Sometimes it can be a tough nut to crack understanding what a breeder or eponym had in mind when s/he gave her/his creation its name. This is one of those cases. I have absolutely no clue, why this one is called Ladyburn 1974 - I can only assume the eponym loves malt Scotch whisky, but looking at the brand name "Ladyburn" I think, if my memory serves me well, that this particular distillery was closed in 1975 or 76?! So, maybe this kick-ass variety has been named after the very last vintage? Or maybe ... the reason is an effect similar to Scotch whisky?
Ladyburn 1974 is the love child of Jack Herer and Ice Dream and the genetic composition is dominated by Indica influence, but she actually requires quite a long flowering time for an Indica, namely 9 weeks. In an outdoor plantation she will be ready in early October by the way. The slightly longer wait is worth every minute for she really knows how to pay back for the time and effort you invest.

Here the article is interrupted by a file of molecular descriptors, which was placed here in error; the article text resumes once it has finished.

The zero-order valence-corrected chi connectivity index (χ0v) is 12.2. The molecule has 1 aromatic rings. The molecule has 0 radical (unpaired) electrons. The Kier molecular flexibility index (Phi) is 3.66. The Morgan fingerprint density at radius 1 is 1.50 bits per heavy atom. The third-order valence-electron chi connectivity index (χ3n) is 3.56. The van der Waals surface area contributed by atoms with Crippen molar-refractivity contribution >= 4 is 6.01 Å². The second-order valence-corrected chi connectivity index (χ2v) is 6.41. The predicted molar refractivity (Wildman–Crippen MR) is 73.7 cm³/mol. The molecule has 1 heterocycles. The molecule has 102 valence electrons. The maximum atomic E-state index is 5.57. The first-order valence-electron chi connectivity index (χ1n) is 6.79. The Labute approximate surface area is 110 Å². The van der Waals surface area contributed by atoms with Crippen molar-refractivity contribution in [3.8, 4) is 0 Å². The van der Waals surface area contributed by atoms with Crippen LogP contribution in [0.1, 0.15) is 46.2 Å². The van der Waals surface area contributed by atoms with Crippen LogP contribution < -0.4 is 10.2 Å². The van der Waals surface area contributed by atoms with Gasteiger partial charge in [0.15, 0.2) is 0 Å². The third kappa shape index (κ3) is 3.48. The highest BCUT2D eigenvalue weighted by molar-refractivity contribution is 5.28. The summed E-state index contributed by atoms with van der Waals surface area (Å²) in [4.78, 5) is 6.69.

Ladyburn 1974 is not only easy to grow, but also very open-handed. At the end of her life cycle she delivers a yield of up to 800g/m? indoors, respectively roughly 1kg outdoors. Although the percent by volume is less than that of a whisky, 21% THC is a high amount and a guarantee for a very strong inebriation. After smoking some of this weed you will first feel flat out stoned, but the initial effect slowly evolves into a very pleasant cerebral high with a nice pain-killing side-effect.
Jack Herer x Ice Dream.
Stoned, body-like at first. It evolves into a strong high, and slowly creeps away.
Medicinally effective in pain therapy.
9 weeks, with a yield up to 800 gr/m2. Very good for SCRoG.
Ready at the beginning of October (North hemisphere) with a production up to 1000 gr/plant.
Medium size plant.